In its opinion, delivered by Justice Sotomayor, the U.S. Supreme Court did what it rarely does, and set forth a procedural outline for localities to comply with the Act.  It held that, under the Act, a locality must state, in writing, the reasons for denying applications to build cell phone towers.  While the locality’s reasons need not be contained in the denial notice itself, there must be some written record issued essentially contemporaneously with the denial, to give a reviewing court sufficient information to determine with the locality’s denial is lawful.

In the case at bar, the City of Roswell’s minutes were deemed to be a sufficient writing memorializing the reason for denial, but because the minutes were not issued for 26 days, it was insufficient under the Act.  The contemporaneous requirement takes into account that the deadline to seek judicial review of a denial is 30 days.

Chief Justice Roberts and Justice Thomas filed dissenting opinions.  A full copy of the opinion can be found here.

Orange County Sanctioned for Frivolous Appeal

sanctionsIn a scathing opinion issued on December 12, 2014, the Fifth District Court of Appeal took Orange County and its attorney to task for its appeal of an order awarding attorneys fees in connection with the County’s violation of public records laws.  Orange County, Florida v. Hewlings, Case No. 5D13-3775 (5th DCA December 12, 2014).

As recited in the opinion, the case involved a records request in connection with the investigation of the appellee’s dog by the county’s animal services division.  Appellee repeatedly requested copies of all the county’s records with respect to the investigation, and offered to pay the costs of copies.  The requests were ignored for so long that the appellee filed a petition for writ of mandamus, which was granted,  however the appellee’s request for attorneys’ fees was denied. Appellee appealed the trial court’s denial of her request for attorneys’ fees.  The Fifth DCA reversed–determining that the county’s delay in furnishing records “was tantamount to a refusing to comply”–and remanded for further consideration by the trial court to determine whether the county had “unreasonably delayed” complying with the records request.

On remand the trial court found that the county had, indeed, unreasonably delayed compliance.  The county appealed the order on remand, but did not challenge the trial court’s finding of unreasonable delay.  Rather, the county re-raised the very same issues decided in the first appeal–arguing that the delay in compliance was not a refusal to comply.

In its opinion the Fifth DCA stated, “It is as if counsel for Appellant, who was the same counsel in Hewlings I, slept through the entire prior appellate proceeding and then failed to read either the opinion or order.” The county’s attempt to re-argue the same question of law previously decided by the Court (the “law of the case”) was not well taken.  “Appellant’s suggestion that it may incrementally dole out its arguments pertaining to the meaning of a single statute in separate appeals borders on ludicrous.”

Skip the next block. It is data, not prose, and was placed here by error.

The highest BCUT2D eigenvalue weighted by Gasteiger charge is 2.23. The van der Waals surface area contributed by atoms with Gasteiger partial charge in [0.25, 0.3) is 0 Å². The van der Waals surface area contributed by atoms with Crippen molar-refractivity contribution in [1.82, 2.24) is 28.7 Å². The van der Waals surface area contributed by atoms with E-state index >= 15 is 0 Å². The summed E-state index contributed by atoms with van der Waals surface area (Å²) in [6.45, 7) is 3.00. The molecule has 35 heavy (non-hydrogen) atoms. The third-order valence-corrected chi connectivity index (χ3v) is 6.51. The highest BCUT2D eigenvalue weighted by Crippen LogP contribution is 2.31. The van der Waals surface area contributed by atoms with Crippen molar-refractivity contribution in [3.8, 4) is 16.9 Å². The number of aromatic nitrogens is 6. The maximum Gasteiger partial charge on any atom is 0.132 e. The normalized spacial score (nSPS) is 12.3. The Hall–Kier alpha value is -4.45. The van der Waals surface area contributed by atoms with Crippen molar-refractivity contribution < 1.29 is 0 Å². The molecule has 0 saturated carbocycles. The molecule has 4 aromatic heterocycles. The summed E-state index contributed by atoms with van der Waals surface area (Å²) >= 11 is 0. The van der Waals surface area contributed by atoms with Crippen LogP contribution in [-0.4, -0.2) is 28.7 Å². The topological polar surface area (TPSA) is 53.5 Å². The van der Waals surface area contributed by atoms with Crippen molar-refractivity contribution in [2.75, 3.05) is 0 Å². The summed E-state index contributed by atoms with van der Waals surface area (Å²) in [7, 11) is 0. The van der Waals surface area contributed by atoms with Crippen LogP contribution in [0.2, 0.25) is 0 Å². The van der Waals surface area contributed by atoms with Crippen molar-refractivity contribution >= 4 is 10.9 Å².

Holding that the case was a “textbook example of why the legislature authorized an award of fees against obstinate public entities,”  the court ultimately sanctioned the County for what it deemed a “frivolous and abusive appeal,” and granted the appellee her appellate attorneys’ fees.

SCOTUS Denies BP’s Appeal of Gulf Spill Settlement

ID-10051435On December 8, 2014, the Supreme Court denied a petition for writ certiorari filed by BP Exploration & Production. Through its petition, BP sought to set aside a settlement agreement it reached with parties to a class action lawsuit over the devastation caused by the Deepwater Horizon explosion and oil spill. The primary basis cited by BP in the petition was that the certified class included numerous members who had not suffered any injury. At issue was the fact that claimants seeking to recover monies from the settlement were not being required to demonstrate by evidence that their claims arose from the oil spill. Opponents to the petition argued that BP was ‘switching sides’ have advocated in favor of the district court’s adopting settlement agreement.

The denial of the petition means that BP is bound by the terms of the settlement agreement, and that claimants will receive compensation regardless of whether they actually suffered economic damages as a result of the spill.

Failure to Preserve Error Costs Plaintiff a New Trial

Preservation of error is an issue that is discussed so frequently by appellate lawyers that it tends to be met with eye rolls by other lawyers. However, we keep talking about preservation of error because it is one of few things that can kill an appeal before it ever gets addressed on the merits. For this reason, appellate lawyers can add value to a trial team by ensuring that errors made at trial are properly preserved for appeal–freeing up trial laywers to focus on evidence, testimony and other substantive matters.